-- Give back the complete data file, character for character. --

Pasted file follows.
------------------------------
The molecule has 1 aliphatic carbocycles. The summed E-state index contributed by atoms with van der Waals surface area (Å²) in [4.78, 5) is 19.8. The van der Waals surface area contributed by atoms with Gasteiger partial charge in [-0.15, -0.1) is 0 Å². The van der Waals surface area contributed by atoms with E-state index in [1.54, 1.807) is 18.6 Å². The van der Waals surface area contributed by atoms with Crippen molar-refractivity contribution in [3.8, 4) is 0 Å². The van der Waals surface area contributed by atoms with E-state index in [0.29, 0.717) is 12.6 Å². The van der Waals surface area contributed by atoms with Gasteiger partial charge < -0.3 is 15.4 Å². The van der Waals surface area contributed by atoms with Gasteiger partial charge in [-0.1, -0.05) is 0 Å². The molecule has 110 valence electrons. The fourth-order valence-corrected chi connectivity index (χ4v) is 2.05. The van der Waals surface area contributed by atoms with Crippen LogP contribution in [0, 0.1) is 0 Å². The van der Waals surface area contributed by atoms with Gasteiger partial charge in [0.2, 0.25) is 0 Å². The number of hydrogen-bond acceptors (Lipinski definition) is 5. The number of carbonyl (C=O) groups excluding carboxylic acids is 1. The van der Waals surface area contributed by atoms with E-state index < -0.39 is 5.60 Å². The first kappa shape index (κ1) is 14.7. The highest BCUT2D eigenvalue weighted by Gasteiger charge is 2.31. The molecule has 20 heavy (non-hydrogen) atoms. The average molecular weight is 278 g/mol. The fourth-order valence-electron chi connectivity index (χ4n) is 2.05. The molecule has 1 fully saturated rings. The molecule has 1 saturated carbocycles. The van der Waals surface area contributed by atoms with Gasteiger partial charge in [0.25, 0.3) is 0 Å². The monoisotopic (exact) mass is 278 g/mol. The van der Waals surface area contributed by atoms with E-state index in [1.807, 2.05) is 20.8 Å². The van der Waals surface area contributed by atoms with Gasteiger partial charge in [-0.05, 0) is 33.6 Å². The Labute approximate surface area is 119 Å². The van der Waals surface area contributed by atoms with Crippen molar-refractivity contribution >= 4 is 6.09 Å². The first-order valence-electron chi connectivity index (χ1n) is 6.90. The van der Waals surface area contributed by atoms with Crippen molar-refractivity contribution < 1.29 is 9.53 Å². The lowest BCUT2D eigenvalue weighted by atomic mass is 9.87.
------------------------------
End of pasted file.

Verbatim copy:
The molecule has 1 aliphatic carbocycles. The summed E-state index contributed by atoms with van der Waals surface area (Å²) in [4.78, 5) is 19.8. The van der Waals surface area contributed by atoms with Gasteiger partial charge in [-0.15, -0.1) is 0 Å². The van der Waals surface area contributed by atoms with E-state index in [1.54, 1.807) is 18.6 Å². The van der Waals surface area contributed by atoms with Crippen molar-refractivity contribution in [3.8, 4) is 0 Å². The van der Waals surface area contributed by atoms with E-state index in [0.29, 0.717) is 12.6 Å². The van der Waals surface area contributed by atoms with Gasteiger partial charge < -0.3 is 15.4 Å². The van der Waals surface area contributed by atoms with Gasteiger partial charge in [-0.1, -0.05) is 0 Å². The molecule has 110 valence electrons. The fourth-order valence-corrected chi connectivity index (χ4v) is 2.05. The van der Waals surface area contributed by atoms with Crippen LogP contribution in [0, 0.1) is 0 Å². The van der Waals surface area contributed by atoms with Gasteiger partial charge in [0.2, 0.25) is 0 Å². The number of hydrogen-bond acceptors (Lipinski definition) is 5. The number of carbonyl (C=O) groups excluding carboxylic acids is 1. The van der Waals surface area contributed by atoms with E-state index < -0.39 is 5.60 Å². The first kappa shape index (κ1) is 14.7. The highest BCUT2D eigenvalue weighted by Gasteiger charge is 2.31. The molecule has 20 heavy (non-hydrogen) atoms. The average molecular weight is 278 g/mol. The fourth-order valence-electron chi connectivity index (χ4n) is 2.05. The molecule has 1 fully saturated rings. The molecule has 1 saturated carbocycles. The van der Waals surface area contributed by atoms with Gasteiger partial charge in [0.25, 0.3) is 0 Å². The monoisotopic (exact) mass is 278 g/mol. The van der Waals surface area contributed by atoms with E-state index in [1.807, 2.05) is 20.8 Å². The van der Waals surface area contributed by atoms with Gasteiger partial charge in [-0.05, 0) is 33.6 Å². The Labute approximate surface area is 119 Å². The van der Waals surface area contributed by atoms with Crippen molar-refractivity contribution >= 4 is 6.09 Å². The first-order valence-electron chi connectivity index (χ1n) is 6.90. The van der Waals surface area contributed by atoms with Crippen molar-refractivity contribution < 1.29 is 9.53 Å². The lowest BCUT2D eigenvalue weighted by atomic mass is 9.87.